blunt but not offensive lines.  His pride was soothed: why should he not
now love his father's friend?  He rose briskly, paid for the fruit, and
went his way back to the boat with Sophy.  As his oars cut the wave he
talked gayly, but he ceased to interrogate Sophy on her past.  Energetic,
sanguine, ambitious, his own future entered now into his thoughts.
Still, when the sun sank as the inn came partially into view from the
winding of the banks and the fringe of the willows, his mind again
settled on the patient, quiet little girl, who had not ventured to ask
him one question in return for all he had put so unceremoniously to her.
Indeed, she was silently musing over words he had inconsiderately let
fall,--"What I hate to think you had ever stooped to perform."  Little
could Lionel guess the unquiet thoughts which those words might hereafter
call forth from the brooding deepening meditations of lonely childhood!
At length said the boy abruptly, as he had said once before,

"I wish, Sophy, you were my sister."  He added in a saddened tone, "I
never had a sister: I have so longed for one!  However, surely we shall
meet again.  You go to-morrow so must I."

Sophy's tears flowed softly, noiselessly.

"Cheer up, lady-bird, I wish you liked me half as much as I like you!"

"I do like you: oh, so much!"  cried Soppy, passionately.  "Well, then,
you can write, you say?"

"A little."

"You shall write to me now and then, and I to you.  I'll talk to your
grandfather about it.  Ah, there he is, surely!"  The boat now ran into
the shelving creek, and by the honeysuckle arbour stood Gentleman Waife,
leaning on his stick.

"You are late," said the actor, as they landed, and Sophy sprang into his
arms.  "I began to be uneasy, and came here to inquire after you.  You
have not caught cold, child?"

SOPHY.--"Oh, no."

LIONEL.--"She is the best of children.  Pray, come into the inn, Mr.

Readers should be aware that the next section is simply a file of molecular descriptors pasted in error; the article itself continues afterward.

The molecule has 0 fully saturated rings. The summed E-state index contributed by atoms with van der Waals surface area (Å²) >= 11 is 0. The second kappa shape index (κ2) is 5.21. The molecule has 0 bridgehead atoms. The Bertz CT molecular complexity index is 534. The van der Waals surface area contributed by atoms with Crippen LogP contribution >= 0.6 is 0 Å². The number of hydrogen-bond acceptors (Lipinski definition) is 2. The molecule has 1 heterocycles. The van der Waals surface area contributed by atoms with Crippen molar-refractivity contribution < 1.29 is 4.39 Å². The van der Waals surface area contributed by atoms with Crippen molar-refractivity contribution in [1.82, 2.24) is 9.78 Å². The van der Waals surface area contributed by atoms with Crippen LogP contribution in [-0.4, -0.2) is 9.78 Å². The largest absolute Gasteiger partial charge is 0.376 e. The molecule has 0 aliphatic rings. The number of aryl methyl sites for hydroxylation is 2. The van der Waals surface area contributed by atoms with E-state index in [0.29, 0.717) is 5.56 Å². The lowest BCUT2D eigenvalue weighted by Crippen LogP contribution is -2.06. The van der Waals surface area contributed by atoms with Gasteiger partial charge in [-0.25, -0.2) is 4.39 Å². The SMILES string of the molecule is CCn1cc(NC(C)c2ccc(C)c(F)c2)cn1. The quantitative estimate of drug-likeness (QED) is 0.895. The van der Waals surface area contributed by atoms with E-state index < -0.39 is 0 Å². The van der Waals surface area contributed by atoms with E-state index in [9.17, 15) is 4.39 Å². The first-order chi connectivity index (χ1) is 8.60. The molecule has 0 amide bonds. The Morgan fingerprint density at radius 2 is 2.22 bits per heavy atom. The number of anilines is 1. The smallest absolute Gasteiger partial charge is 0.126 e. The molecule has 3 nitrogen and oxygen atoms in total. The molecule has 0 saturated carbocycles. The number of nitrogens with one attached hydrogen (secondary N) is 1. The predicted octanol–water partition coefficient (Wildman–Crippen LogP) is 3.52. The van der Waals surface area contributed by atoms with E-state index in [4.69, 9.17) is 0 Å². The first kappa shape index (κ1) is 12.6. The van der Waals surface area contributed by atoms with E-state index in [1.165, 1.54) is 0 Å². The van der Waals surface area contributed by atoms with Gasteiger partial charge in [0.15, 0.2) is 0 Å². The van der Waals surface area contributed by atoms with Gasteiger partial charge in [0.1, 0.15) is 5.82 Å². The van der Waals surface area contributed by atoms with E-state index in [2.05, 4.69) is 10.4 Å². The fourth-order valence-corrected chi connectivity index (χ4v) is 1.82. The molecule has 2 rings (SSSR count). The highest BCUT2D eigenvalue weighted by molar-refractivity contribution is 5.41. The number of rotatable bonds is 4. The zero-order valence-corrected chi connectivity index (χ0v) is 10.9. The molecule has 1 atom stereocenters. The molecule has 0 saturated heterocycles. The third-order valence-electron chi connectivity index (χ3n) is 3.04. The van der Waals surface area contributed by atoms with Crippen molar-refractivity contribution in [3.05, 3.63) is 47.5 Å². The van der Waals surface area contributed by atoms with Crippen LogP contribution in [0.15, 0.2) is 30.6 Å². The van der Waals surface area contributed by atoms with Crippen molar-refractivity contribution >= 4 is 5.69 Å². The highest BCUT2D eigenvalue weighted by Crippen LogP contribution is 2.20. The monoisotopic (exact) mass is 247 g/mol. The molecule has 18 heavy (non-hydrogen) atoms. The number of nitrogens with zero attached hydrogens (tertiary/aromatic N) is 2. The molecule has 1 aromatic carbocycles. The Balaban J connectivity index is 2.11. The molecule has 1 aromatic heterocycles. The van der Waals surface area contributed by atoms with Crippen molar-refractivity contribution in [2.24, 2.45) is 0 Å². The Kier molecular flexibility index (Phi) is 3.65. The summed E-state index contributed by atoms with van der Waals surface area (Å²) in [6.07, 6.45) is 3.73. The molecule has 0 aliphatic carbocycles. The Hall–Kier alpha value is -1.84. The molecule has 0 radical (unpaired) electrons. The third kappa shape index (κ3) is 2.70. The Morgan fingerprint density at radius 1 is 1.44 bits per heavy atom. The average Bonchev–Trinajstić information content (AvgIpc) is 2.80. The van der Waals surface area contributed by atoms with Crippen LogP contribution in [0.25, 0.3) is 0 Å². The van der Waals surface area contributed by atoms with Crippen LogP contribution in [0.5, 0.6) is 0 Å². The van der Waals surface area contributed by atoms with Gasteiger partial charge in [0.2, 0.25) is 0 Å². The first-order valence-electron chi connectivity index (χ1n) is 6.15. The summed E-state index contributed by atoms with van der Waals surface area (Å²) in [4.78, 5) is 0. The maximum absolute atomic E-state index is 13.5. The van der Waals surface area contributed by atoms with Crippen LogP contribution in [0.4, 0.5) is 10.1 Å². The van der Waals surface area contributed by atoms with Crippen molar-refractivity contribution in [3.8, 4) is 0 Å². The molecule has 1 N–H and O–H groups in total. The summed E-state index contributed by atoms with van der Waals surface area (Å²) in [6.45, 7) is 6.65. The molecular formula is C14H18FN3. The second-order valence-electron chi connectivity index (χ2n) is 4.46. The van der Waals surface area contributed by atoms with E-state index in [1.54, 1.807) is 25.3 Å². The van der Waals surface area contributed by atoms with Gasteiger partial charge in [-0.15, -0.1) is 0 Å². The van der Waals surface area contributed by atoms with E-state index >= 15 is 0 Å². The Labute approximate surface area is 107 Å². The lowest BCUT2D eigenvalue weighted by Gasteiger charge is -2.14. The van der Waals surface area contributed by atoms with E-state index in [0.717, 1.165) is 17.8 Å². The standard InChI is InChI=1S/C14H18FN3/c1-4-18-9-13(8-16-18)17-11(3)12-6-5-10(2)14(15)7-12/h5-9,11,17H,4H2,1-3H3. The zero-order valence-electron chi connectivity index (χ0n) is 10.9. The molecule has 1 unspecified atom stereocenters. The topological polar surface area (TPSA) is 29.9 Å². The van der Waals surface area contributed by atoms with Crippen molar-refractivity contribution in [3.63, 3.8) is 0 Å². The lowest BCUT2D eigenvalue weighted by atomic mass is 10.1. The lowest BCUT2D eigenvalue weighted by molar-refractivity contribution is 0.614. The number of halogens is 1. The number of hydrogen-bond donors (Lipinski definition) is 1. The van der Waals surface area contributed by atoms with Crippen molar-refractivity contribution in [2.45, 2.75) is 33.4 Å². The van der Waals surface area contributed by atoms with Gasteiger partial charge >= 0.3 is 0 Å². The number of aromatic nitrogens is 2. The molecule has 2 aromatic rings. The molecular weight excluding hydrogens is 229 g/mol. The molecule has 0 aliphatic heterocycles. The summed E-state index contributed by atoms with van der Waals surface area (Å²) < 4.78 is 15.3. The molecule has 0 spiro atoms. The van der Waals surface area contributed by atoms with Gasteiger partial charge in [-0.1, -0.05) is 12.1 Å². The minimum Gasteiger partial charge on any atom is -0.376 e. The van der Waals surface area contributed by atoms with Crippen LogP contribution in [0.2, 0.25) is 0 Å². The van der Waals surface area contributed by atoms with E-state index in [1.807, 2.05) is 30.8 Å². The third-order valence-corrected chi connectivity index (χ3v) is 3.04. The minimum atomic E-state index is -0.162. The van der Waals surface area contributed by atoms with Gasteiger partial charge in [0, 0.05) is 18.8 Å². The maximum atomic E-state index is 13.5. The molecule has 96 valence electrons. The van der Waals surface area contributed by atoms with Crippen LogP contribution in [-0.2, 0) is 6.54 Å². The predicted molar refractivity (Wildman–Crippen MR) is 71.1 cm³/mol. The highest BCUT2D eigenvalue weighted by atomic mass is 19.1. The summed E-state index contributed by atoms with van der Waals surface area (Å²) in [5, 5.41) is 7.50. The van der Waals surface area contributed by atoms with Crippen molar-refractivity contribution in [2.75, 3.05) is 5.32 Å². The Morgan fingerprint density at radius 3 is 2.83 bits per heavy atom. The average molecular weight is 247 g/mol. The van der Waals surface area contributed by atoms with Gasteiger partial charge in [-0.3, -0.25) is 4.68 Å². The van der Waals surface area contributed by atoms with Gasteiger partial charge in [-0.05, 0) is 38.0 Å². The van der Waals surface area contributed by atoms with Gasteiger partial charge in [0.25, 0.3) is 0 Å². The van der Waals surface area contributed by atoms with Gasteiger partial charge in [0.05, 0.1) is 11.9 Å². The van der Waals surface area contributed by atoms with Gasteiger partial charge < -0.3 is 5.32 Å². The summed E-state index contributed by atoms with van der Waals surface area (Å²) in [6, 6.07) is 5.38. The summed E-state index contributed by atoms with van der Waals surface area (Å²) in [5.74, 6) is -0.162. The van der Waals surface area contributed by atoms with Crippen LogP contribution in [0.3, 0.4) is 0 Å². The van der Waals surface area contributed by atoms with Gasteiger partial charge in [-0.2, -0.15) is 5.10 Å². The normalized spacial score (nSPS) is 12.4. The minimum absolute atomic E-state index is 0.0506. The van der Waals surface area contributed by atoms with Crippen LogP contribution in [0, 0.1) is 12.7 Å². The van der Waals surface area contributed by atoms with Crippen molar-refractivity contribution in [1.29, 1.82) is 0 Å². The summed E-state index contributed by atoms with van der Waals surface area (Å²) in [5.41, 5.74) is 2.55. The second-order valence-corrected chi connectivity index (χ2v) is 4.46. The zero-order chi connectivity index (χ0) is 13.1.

Waife; no toddy, but some refreshment."

WAIFE.--"I thank you,--no, sir; I wish to get home at once.  I walk
slowly; it will be dark soon."

Lionel tried in vain to detain him.  There was a certain change in Mr.
Waife's manner to him: it was much more distant; it was even pettish,
if not surly.  Lionel could not account for it; thought it mere whim at
first: but as be walked part of the way back with them towards the
village, this asperity continued, nay increased.  Lionel was hurt; he
arrested his steps.

"I see you wish to have your grandchild to yourself now.  May I call
early to-morrow?  Sophy will tell you that I hope we may not altogether
lose sight of each other.  I will give you my address when I call."

"What time to-morrow, sir?"

"About nine."

Waife bowed his head and walked on, but Sophy looked back towards her boy
friend, sorrowfully, gratefully; twilight in the skies that had been so
sunny,--twilight in her face that had been so glad!  She looked back
once, twice, thrice, as Lionel halted on the road and kissed his hand.
The third time Waife said with unwonted crossness,--

"Enough of that, Sophy; looking after young men is not proper!  What does
he mean about 'seeing each other, and giving me his address'?"

"He wished me to write to him sometimes and he would write to me."

Waife's brow contracted; but if, in the excess of grandfatherly caution,
he could have supposed that the bright-hearted boy of seventeen meditated
ulterior ill to that fairy child in such a scheme for correspondence, he
must have been in his dotage, and he had not hitherto evinced any signs
of that.

Farewell, pretty Sophy!  the evening star shines upon yon elm-tree that
hides thee from view.  Fading-fading grows the summer landscape; faded
already from the landscape thy gentle image!  So ends a holiday in life.
Hallow it, Sophy; hallow it, Lionel!  Life's holidays are not too many!



CHAPTER XVII.

     By this chapter it appeareth that he who sets out on a career can
     scarcely expect to walk in perfect comfort, if he exchanges his own
     thick-soled shoes for dress-boots which were made for another man's
     measure, and that the said boots may not the less pinch for being
     brilliantly varnished.--It also showeth, for the instruction of Men
     and States, the connection between democratic opinion and wounded
     self-love; so that, if some Liberal statesman desire to rouse
     against an aristocracy the class just below it, he has only to